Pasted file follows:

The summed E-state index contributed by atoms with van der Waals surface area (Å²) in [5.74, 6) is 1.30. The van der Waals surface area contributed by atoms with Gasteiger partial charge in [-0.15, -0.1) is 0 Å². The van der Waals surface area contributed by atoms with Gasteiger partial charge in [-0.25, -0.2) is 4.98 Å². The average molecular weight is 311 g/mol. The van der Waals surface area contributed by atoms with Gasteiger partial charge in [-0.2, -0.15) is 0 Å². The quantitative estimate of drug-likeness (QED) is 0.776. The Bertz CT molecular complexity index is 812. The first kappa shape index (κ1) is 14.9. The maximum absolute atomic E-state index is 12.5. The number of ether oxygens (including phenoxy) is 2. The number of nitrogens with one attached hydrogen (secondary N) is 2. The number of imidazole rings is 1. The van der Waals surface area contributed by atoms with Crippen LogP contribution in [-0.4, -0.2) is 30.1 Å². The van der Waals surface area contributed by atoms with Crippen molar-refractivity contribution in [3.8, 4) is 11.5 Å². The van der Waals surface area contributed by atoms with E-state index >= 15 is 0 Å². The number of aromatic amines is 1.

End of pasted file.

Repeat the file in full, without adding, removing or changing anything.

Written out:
The summed E-state index contributed by atoms with van der Waals surface area (Å²) in [5.74, 6) is 1.30. The van der Waals surface area contributed by atoms with Gasteiger partial charge in [-0.15, -0.1) is 0 Å². The van der Waals surface area contributed by atoms with Gasteiger partial charge in [-0.25, -0.2) is 4.98 Å². The average molecular weight is 311 g/mol. The van der Waals surface area contributed by atoms with Gasteiger partial charge in [-0.2, -0.15) is 0 Å². The quantitative estimate of drug-likeness (QED) is 0.776. The Bertz CT molecular complexity index is 812. The first kappa shape index (κ1) is 14.9. The maximum absolute atomic E-state index is 12.5. The number of ether oxygens (including phenoxy) is 2. The number of nitrogens with one attached hydrogen (secondary N) is 2. The number of imidazole rings is 1. The van der Waals surface area contributed by atoms with Crippen LogP contribution in [-0.4, -0.2) is 30.1 Å². The van der Waals surface area contributed by atoms with Crippen molar-refractivity contribution in [3.8, 4) is 11.5 Å². The van der Waals surface area contributed by atoms with E-state index >= 15 is 0 Å². The number of aromatic amines is 1.